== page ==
GSSA Reworks

Written By Kylie Thomas, Co-Features/A&E Editor

The Gender and Sexuality Spectrum Alliance (GSSA) is the LGBTQ+-focused club on campus. It’s an opportunity for LGBTQ+ students to join together in a welcoming area that allows for discussions, resources, events and more. Recently, the club has been focusing on re-establishing and re-activating itself to create a safe space for students. 

After the club lost its president and vice president last year and the pandemic hit, the club’s attendance and events were negatively affected by the change. The GSSA was quickly passed off to the current president, senior creative writing major, Quinton Holt, in a rush.

“I was unexpectedly given control over the club when our president and vice president transferred and wasn’t given any instructions at the beginning of the fall,” Holt said. “Since I’m a senior and next fall is going to be my last semester, it was really important to me that this club was active by the time I left because it was a meaningful and helpful group for me as a freshman and sophomore.”

In order to rework the club, Holt has been working alongside the current treasurer, Lucas Copeland, and interim secretary, Ellie Dickson. 

For Dickson, GSSA has not only been a comforting space but has also been a learning experience. 

“I was very involved with my high school’s version of GSSA, and when I heard of Point Park’s  GSSA, I was excited to meet people who were comfortable with being themselves and wanted to help support them,” Dickson said. “I also knew I still had a lot of learning to do in regards to the LGBTQ+ community, so this was a good way to do so.”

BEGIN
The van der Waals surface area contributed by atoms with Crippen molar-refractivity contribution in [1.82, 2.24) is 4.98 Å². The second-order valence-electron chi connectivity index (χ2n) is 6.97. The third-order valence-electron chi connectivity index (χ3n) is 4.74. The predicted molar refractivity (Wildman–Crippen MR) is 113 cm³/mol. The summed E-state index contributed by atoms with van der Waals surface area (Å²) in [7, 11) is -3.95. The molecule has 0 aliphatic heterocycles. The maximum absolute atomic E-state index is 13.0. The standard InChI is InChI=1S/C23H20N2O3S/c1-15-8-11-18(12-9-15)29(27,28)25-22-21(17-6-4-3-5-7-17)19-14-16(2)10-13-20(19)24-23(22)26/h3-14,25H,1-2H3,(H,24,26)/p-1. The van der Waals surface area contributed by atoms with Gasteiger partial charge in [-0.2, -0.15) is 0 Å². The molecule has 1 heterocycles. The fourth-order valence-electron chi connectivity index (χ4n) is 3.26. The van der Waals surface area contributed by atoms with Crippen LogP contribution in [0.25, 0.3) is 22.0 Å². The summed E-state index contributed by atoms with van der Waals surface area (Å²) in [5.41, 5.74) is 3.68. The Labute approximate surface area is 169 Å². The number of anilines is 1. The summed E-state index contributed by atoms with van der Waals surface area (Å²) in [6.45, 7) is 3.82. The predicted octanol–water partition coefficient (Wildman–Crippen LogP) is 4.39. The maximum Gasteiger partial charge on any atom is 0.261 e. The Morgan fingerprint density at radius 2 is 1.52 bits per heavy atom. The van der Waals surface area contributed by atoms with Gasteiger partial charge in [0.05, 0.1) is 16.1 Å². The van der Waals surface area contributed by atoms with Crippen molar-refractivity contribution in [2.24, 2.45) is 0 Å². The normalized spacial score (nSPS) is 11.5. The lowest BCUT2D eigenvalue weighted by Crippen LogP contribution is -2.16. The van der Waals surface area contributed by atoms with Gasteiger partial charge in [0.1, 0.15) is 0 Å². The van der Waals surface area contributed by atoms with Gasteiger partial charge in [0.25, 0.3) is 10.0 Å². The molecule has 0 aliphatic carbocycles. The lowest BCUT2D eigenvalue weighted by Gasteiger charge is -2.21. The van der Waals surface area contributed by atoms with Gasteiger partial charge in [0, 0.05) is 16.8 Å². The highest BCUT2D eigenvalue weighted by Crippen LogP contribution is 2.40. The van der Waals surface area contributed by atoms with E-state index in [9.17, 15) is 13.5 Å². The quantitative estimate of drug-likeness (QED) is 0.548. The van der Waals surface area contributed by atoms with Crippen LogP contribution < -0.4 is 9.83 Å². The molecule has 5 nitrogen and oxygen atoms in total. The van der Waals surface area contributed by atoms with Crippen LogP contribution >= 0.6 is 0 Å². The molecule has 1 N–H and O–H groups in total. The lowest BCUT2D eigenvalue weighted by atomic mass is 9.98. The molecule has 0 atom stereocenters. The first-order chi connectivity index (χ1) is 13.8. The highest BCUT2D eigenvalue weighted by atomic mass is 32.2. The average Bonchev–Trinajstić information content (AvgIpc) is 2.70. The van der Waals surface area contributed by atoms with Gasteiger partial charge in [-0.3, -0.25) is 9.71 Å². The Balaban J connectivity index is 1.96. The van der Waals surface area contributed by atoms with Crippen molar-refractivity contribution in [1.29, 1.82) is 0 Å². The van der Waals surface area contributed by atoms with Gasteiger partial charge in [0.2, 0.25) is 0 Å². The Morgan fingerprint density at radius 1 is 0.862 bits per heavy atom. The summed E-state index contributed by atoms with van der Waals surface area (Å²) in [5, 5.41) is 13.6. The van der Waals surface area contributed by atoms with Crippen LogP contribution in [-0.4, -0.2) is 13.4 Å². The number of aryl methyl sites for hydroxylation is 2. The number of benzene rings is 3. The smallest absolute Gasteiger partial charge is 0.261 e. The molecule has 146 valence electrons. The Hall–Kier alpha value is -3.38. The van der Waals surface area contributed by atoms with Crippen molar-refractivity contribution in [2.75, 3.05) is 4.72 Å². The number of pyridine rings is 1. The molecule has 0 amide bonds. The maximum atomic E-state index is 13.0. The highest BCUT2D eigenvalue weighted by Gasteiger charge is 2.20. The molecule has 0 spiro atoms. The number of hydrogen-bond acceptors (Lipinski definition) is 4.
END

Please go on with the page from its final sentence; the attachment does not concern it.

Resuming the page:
Both Dickson and Copeland have helped Holt in a number of ways, from re-organizing the inner workings of the club to increasing ways for students to get involved. 

“Lucas has honestly been a savior for this club since he has so much experience running a similar club at his previous university,” Holt said. “He helped us re-write our constitution and create a lot more opportunities for leadership roles within the club that will help delegate the responsibilities for the different officers.”

Some of the main changes are the new constitution, new membership opportunities and adding summer events to keep members connected during the break. One of the big changes of the new constitution is changes in leadership roles and the way they’re held. 

“One of the new major additions to the constitution is a mid-semester review of the officership and club activities,” Copeland said. “The purpose of this review is to monitor the performance of the officership and, if needed, remove any officer who is not completing their duties or has failed to uphold the values of the club. The hope is that this will improve the health of the officership and prevent another inactive period.”

All of these changes are in place to encourage student interaction with the club, whether that be as one of the leading members or just as a regular member. For Holt, if he can get some students interested in the club again to help them find support in their sexuality and gender, then he’s done his job. 

“If our restoration goes as planned, we want to help establish a stronger community and resources for everyone to get involved in LGBTQ+ issues on and off-campus,” Holt said. “It’ll also just be a good environment to meet new people and have fun with other members of the queer community.”

GSSA will be holding special elections to introduce the new leadership roles and constitution on April 16. Students can become a part of GSSA through PointSync or get updates on the club through its Instagram and Twitter at @ppugssa.